Last reviewed: June 2020
Last updated: February  2020
12 Feb 2020

EMA's safety committee recommends restricting the use of ondansetron during the first trimester of pregnancy

The European Medicines Agency's (EMA's) pharmacovigilance risk assessment committee (PRAC) has recommended limiting the use of ondansetron during the first trimester of pregnancy.[19]

The PRAC review concluded that women who used ondansetron during the first trimester of pregnancy had an increased risk of birth defects, specifically cleft lip and/or palate. In one study, there were an additional 3 cases of orofacial cleft per 10,000 pregnancies exposed to ondansetron.[20] The available data on the risk of cardiac defects with ondansetron use show conflicting results.[20][21] However, the UK Teratology Information Service (UKTIS), in collaboration with the European Network of Teratology Information Services (ENTIS), issued a joint statement in response to the recommendations from the EMA PRAC regarding the use of ondansetron in the first trimester of pregnancy. UKTIS and ENTIS suggest ondansetron should still be considered an option for patients with severe vomiting in pregnancy in whom first-line treatments have failed, noting in their statement that there is much more information available about safety during pregnancy for ondansetron than for other antiemetic drugs, with data now available from over 168,000 women treated during the first trimester.[22] The UK Medicines and Healthcare products Regulatory Agency (MHRA) also issued a drug safety update for ondansetron that provides similar advice.[23]

This recommendation is in line with the current Royal College of Obstetricians and Gynaecologists (RCOG) recommendations that ondansetron should be reserved as a second-line agent for the treatment of nausea and vomiting in pregnancy, including hyperemesis gravidarum.[24] The drug should only be used during pregnancy if the benefits of treatment are considered to outweigh any potential fetal risks, and women must receive adequate counseling about both benefits and risks of treatment.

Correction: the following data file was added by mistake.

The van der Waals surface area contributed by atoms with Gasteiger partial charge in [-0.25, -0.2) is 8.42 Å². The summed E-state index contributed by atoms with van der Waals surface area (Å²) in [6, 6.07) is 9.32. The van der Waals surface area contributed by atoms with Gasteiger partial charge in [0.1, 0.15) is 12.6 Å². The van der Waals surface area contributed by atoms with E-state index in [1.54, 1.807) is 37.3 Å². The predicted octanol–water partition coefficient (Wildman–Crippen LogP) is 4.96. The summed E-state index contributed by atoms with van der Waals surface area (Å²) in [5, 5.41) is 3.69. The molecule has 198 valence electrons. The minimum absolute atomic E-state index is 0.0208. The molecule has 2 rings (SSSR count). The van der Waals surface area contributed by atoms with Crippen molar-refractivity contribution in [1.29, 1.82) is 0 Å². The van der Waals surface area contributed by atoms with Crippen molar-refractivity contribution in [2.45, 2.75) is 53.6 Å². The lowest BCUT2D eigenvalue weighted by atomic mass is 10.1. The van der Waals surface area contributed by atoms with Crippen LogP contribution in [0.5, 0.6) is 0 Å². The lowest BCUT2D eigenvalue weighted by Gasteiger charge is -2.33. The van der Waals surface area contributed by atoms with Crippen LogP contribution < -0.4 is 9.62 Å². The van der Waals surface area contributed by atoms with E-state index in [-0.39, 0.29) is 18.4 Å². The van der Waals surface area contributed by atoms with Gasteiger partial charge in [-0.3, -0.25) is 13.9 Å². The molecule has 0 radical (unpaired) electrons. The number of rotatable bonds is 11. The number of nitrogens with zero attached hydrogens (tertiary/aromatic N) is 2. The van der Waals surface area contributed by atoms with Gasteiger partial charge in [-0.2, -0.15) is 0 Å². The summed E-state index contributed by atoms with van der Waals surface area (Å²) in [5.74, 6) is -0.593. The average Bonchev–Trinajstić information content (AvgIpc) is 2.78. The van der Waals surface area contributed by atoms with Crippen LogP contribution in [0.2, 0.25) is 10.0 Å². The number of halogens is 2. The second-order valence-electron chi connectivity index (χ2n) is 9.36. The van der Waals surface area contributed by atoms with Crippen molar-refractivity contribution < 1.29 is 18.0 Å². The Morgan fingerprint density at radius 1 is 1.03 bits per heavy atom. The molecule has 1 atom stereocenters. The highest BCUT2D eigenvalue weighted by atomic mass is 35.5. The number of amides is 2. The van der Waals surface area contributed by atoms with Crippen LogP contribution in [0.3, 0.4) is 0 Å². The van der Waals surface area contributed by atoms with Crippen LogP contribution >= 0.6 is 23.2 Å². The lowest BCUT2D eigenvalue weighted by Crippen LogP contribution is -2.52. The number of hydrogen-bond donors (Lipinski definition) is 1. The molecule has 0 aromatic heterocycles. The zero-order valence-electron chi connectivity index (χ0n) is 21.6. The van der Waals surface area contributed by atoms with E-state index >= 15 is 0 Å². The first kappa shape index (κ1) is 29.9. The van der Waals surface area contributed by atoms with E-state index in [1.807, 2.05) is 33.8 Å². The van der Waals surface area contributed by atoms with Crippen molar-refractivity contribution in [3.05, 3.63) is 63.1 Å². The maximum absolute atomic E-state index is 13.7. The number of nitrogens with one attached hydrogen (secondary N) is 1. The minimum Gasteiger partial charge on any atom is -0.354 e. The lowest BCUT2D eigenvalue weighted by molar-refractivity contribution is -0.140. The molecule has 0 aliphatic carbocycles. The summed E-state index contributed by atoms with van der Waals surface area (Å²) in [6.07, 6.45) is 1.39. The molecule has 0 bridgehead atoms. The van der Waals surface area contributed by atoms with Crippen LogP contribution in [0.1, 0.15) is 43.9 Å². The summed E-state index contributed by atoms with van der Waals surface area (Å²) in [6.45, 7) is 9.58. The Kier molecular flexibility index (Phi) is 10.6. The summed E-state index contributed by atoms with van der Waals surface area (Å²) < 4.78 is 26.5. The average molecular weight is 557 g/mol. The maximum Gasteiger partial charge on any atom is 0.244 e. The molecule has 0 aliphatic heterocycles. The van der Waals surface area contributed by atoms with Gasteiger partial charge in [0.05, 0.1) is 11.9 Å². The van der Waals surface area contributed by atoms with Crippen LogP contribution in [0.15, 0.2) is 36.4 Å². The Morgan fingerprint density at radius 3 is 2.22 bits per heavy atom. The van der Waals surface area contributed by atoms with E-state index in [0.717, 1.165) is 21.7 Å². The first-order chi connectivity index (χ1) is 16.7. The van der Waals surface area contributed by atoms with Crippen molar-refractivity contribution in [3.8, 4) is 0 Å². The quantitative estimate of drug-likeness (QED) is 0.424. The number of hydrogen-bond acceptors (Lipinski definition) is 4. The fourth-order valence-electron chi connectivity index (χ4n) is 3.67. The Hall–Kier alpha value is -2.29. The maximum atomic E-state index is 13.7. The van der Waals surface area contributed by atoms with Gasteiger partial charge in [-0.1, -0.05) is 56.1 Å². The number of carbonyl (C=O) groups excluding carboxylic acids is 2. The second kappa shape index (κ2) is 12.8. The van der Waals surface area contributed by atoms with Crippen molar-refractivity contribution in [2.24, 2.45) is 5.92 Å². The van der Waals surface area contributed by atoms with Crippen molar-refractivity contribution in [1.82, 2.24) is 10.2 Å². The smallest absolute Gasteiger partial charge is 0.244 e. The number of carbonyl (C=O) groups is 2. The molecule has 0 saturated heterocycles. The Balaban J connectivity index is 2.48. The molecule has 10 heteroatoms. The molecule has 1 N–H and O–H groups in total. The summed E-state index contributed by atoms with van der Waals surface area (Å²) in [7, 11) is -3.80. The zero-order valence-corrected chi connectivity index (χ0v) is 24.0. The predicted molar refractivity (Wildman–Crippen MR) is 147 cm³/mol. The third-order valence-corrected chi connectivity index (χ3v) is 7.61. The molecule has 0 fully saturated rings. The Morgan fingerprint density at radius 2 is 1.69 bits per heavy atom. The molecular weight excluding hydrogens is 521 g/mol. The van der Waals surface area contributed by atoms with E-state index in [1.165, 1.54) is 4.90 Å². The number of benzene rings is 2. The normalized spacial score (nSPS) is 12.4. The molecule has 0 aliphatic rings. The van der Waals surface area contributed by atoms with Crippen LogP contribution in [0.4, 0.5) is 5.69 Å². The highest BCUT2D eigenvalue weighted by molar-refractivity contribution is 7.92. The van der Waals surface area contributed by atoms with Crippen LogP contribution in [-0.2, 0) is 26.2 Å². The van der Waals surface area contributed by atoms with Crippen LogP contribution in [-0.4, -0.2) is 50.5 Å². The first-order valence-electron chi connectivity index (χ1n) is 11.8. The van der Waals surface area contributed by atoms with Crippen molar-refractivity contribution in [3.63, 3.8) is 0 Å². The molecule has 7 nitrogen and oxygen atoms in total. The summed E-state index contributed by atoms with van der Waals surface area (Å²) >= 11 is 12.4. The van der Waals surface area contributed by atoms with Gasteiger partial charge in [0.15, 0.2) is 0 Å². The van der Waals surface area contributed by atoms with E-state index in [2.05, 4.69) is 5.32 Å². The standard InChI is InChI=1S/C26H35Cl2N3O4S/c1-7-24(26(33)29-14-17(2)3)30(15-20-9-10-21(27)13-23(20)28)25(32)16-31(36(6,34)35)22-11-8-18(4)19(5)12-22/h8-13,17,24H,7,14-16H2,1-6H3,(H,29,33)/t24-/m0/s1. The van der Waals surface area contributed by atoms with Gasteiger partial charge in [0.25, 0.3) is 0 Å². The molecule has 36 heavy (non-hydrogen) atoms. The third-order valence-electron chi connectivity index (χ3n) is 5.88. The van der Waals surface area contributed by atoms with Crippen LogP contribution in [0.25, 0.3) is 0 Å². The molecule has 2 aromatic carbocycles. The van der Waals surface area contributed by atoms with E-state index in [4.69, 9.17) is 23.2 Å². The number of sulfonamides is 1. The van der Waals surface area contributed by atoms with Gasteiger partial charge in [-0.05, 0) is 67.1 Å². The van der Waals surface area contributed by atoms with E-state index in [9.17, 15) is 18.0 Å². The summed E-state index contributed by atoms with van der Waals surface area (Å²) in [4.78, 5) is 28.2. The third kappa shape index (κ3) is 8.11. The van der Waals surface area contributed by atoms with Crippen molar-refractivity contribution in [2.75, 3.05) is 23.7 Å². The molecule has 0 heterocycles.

See Management: approach

See Management: treatment algorithm

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History and exam

Key diagnostic factors

  • first trimester of pregnancy
  • weight loss of >5%

Other diagnostic factors

  • absence of thyroid enlargement/nodules
  • absence of central nervous system (CNS) signs
  • dry mucous membranes
  • postural dizziness
  • tachycardia
  • hypotension
  • ketotic breath

Risk factors

  • family history of hyperemesis gravidarum
  • previous history of NVP
  • multiple gestation or increased placental mass
  • gestational trophoblastic disease
  • other causes of increased placental mass
  • female fetus
  • history of motion sickness
  • history of migraine headache

Diagnostic investigations

1st investigations to order

  • complete blood count
  • basic metabolic panel
  • serum liver function tests
  • serum BUN and creatinine
  • serum thyroid-stimulating hormone (TSH) and free thyroxine (T4)
  • urinalysis
  • urine or serum ketones
  • fetal ultrasound with nuchal translucency
  • serum analytes
  • Helicobacter pylori breath test
More 1st investigations to order

Investigations to consider

  • urine culture
  • serum amylase and lipase
  • abdominal ultrasound
  • renal ultrasound
  • cranial CT or MRI
More investigations to consider

Treatment algorithm


Associate Professor

Family Medicine

Uniformed Services University of Health Sciences




JDQ declares that he has no competing interests.

Peer reviewersVIEW ALL

Faculty Physician

Family Medicine Residency

Naval Hospital Jacksonville



SJ declares that she has no competing interests.

Assistant Professor

Head of Department of Obstetrics and Gynecology

Mosul College of Medicine




YTJ declares that he has no competing interests.

Associate Director

Department of Obstetrics and Gynecology

Florida Hospital




DAH declares that he has no competing interests.

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